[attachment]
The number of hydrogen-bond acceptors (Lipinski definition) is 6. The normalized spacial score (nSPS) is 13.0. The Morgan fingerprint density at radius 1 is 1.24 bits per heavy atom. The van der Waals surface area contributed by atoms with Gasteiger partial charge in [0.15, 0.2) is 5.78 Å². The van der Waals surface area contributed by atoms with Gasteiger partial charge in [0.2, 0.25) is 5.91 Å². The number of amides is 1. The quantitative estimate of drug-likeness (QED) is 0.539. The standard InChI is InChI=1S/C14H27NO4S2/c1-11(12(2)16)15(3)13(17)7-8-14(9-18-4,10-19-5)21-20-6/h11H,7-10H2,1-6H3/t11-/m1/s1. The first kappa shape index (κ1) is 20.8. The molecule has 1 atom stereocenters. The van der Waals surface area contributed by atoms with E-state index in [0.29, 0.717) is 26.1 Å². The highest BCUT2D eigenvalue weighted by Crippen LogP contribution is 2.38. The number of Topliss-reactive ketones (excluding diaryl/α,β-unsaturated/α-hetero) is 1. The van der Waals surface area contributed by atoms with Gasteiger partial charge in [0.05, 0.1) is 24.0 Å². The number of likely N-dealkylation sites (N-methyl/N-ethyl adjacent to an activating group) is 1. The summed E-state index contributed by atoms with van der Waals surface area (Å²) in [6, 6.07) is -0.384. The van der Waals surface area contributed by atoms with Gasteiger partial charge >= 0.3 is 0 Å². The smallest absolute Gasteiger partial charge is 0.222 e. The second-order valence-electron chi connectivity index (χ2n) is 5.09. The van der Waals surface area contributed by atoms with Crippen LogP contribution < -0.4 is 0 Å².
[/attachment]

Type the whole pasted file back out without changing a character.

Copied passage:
The number of hydrogen-bond acceptors (Lipinski definition) is 6. The normalized spacial score (nSPS) is 13.0. The Morgan fingerprint density at radius 1 is 1.24 bits per heavy atom. The van der Waals surface area contributed by atoms with Gasteiger partial charge in [0.15, 0.2) is 5.78 Å². The van der Waals surface area contributed by atoms with Gasteiger partial charge in [0.2, 0.25) is 5.91 Å². The number of amides is 1. The quantitative estimate of drug-likeness (QED) is 0.539. The standard InChI is InChI=1S/C14H27NO4S2/c1-11(12(2)16)15(3)13(17)7-8-14(9-18-4,10-19-5)21-20-6/h11H,7-10H2,1-6H3/t11-/m1/s1. The first kappa shape index (κ1) is 20.8. The molecule has 1 atom stereocenters. The van der Waals surface area contributed by atoms with E-state index in [0.29, 0.717) is 26.1 Å². The highest BCUT2D eigenvalue weighted by Crippen LogP contribution is 2.38. The number of Topliss-reactive ketones (excluding diaryl/α,β-unsaturated/α-hetero) is 1. The van der Waals surface area contributed by atoms with Gasteiger partial charge in [0.05, 0.1) is 24.0 Å². The number of likely N-dealkylation sites (N-methyl/N-ethyl adjacent to an activating group) is 1. The summed E-state index contributed by atoms with van der Waals surface area (Å²) in [6, 6.07) is -0.384. The van der Waals surface area contributed by atoms with Gasteiger partial charge >= 0.3 is 0 Å². The smallest absolute Gasteiger partial charge is 0.222 e. The second-order valence-electron chi connectivity index (χ2n) is 5.09. The van der Waals surface area contributed by atoms with Crippen LogP contribution < -0.4 is 0 Å².